James Supply needs to borrow $150,000 for 6 months. Canada Bank has offered to lend the funds at a 9% annual rate subject to a 10% compensating balance. (Note: James currently maintains $0 on deposit in Canada Bank). Bills Finance Co. has offered to lend the funds at a 9% annual rate with discount-loan terms. The principal of both loans would be payable at maturity as a single sum.
a. Calculate the effective annual rate of interest on each loan.
"The compensating 10% balance I dont understand, I need help with the formula that is needed to figure this out."
b. What could James do that would reduce the effective annual rate on the Canada Bank loan?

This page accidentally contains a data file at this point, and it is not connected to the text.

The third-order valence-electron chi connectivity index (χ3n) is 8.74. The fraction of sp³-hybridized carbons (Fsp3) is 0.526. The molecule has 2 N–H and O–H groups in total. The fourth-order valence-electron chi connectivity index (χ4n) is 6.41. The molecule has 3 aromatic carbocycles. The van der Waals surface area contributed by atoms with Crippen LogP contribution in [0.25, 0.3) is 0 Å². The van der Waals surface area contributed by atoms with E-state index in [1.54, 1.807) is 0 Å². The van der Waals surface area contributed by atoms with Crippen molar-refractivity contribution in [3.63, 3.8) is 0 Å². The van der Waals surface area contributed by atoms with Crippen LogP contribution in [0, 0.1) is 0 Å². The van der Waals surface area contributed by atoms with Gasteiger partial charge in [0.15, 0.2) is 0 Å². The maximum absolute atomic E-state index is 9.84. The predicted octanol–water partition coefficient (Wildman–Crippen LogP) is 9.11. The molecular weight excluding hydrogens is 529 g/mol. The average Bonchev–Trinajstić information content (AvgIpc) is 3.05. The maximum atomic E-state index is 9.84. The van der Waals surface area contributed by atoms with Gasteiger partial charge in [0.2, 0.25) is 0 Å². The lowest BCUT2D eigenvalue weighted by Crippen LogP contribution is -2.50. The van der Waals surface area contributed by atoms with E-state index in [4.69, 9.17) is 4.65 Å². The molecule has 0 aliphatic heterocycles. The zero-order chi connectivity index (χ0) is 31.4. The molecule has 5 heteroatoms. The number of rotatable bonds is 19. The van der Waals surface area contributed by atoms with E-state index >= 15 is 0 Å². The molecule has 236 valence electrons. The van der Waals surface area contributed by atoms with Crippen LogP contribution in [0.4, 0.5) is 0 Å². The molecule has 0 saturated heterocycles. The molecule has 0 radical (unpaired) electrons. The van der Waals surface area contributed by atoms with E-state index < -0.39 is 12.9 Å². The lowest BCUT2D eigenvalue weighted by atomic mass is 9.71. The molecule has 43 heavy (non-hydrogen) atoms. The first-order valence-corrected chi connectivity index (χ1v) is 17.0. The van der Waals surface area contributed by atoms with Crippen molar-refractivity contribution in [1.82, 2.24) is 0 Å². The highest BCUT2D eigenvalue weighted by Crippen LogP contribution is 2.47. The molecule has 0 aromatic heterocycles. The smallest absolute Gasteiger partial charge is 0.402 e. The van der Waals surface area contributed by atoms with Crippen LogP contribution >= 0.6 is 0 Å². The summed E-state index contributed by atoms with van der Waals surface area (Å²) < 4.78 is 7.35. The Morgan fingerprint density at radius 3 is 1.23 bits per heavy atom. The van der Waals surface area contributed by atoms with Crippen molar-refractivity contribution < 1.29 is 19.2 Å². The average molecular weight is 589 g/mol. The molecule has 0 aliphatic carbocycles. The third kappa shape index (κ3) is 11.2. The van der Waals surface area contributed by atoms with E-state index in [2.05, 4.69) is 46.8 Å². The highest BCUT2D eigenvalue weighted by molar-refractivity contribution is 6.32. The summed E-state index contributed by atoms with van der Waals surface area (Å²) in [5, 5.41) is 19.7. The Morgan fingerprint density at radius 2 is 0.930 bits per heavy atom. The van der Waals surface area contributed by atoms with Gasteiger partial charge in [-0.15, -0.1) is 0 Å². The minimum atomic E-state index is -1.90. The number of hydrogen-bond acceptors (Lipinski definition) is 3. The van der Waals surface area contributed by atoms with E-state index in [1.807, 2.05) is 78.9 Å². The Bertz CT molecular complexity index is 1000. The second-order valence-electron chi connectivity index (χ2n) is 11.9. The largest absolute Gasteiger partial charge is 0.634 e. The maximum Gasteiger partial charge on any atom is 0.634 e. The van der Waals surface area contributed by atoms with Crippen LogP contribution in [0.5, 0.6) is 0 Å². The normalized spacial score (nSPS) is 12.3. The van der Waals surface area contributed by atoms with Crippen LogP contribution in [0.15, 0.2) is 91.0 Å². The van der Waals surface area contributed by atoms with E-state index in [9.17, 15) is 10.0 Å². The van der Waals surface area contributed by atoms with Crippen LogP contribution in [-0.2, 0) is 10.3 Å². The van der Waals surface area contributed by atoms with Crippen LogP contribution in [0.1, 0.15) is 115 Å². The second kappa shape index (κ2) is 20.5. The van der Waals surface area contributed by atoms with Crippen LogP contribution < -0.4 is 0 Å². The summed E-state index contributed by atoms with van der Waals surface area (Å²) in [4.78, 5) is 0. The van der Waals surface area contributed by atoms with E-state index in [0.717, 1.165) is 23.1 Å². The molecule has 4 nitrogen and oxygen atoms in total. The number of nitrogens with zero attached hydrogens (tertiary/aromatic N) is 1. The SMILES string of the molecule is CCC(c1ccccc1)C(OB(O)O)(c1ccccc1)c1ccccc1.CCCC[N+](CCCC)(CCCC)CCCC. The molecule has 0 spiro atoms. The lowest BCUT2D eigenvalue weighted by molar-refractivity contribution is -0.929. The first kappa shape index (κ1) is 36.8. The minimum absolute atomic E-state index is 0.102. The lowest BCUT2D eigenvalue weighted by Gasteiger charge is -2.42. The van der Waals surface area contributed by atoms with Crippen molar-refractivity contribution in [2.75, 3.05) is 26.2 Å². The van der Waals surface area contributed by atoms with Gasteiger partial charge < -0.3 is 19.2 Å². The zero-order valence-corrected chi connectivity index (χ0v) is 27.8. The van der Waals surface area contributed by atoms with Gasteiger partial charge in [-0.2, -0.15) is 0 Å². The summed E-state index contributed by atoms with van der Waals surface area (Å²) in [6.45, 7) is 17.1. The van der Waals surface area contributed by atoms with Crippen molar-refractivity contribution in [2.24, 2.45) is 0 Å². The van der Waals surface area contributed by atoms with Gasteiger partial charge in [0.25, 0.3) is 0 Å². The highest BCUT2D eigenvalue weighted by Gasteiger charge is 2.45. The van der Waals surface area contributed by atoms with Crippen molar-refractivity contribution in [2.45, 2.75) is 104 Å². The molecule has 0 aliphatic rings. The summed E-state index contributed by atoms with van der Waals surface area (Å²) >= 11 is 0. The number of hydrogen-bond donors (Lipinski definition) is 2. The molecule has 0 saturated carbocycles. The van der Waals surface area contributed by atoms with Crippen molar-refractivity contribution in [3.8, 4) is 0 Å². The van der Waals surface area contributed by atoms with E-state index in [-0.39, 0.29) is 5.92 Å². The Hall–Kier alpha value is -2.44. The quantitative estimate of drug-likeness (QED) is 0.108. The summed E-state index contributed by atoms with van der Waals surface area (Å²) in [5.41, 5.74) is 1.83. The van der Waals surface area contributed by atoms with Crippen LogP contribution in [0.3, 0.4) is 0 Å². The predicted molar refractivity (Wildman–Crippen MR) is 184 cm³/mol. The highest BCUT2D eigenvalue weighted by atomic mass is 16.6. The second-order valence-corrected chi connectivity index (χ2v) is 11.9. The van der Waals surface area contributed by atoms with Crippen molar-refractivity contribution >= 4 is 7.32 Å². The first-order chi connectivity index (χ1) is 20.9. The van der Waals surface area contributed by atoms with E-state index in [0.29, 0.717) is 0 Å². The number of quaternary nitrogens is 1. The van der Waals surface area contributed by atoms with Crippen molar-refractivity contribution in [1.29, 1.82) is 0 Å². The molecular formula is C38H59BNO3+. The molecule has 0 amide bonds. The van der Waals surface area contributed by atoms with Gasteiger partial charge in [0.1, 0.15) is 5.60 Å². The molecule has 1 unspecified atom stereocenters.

"Would this be to possibly up his deposit in the Canada bank, which in turn would act as a collaterial, or a down payment to possibly get a lower rate on his 6 month loan."
a. James is borrowing $150,000 but has use of only $140,000 because he has to maintain a compensating balance (which probably earns him no interest) of $10,000. He will still need to pay $150,000*.09*6/12, or $6,750, but will pay it on the $140,000 he uses; the semi-annual rate, computed as $6,750/$140,000, works out to about 4.82 percent ...
This solution discusses the computation of the interest rate on a loan with a mandatory compensating balance, as well as ways to avoid the compensating balance requirement.